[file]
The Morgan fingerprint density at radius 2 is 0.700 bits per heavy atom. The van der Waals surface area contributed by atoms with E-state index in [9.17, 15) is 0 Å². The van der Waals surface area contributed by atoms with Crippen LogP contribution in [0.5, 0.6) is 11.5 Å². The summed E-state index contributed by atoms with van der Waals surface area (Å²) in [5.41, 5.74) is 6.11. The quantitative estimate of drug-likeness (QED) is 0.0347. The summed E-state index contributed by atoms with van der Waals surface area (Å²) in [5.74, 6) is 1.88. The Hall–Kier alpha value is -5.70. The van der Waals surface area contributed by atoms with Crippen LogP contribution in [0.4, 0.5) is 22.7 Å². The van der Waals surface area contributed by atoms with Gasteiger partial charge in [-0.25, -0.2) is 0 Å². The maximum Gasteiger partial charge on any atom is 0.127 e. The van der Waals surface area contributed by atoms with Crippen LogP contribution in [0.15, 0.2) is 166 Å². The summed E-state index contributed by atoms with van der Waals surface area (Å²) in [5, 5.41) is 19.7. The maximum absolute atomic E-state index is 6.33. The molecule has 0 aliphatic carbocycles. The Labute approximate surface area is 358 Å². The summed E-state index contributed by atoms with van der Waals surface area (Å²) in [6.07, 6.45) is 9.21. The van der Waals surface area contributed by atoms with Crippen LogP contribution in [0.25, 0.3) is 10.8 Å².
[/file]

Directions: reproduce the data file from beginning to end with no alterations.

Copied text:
The Morgan fingerprint density at radius 2 is 0.700 bits per heavy atom. The van der Waals surface area contributed by atoms with E-state index in [9.17, 15) is 0 Å². The van der Waals surface area contributed by atoms with Crippen LogP contribution in [0.5, 0.6) is 11.5 Å². The summed E-state index contributed by atoms with van der Waals surface area (Å²) in [5.41, 5.74) is 6.11. The quantitative estimate of drug-likeness (QED) is 0.0347. The summed E-state index contributed by atoms with van der Waals surface area (Å²) in [5.74, 6) is 1.88. The Hall–Kier alpha value is -5.70. The van der Waals surface area contributed by atoms with Crippen LogP contribution in [0.4, 0.5) is 22.7 Å². The van der Waals surface area contributed by atoms with Gasteiger partial charge in [-0.25, -0.2) is 0 Å². The maximum Gasteiger partial charge on any atom is 0.127 e. The van der Waals surface area contributed by atoms with Crippen LogP contribution in [0.15, 0.2) is 166 Å². The summed E-state index contributed by atoms with van der Waals surface area (Å²) in [5, 5.41) is 19.7. The maximum absolute atomic E-state index is 6.33. The molecule has 0 aliphatic carbocycles. The Labute approximate surface area is 358 Å². The summed E-state index contributed by atoms with van der Waals surface area (Å²) in [6.07, 6.45) is 9.21. The van der Waals surface area contributed by atoms with Crippen LogP contribution in [0.25, 0.3) is 10.8 Å².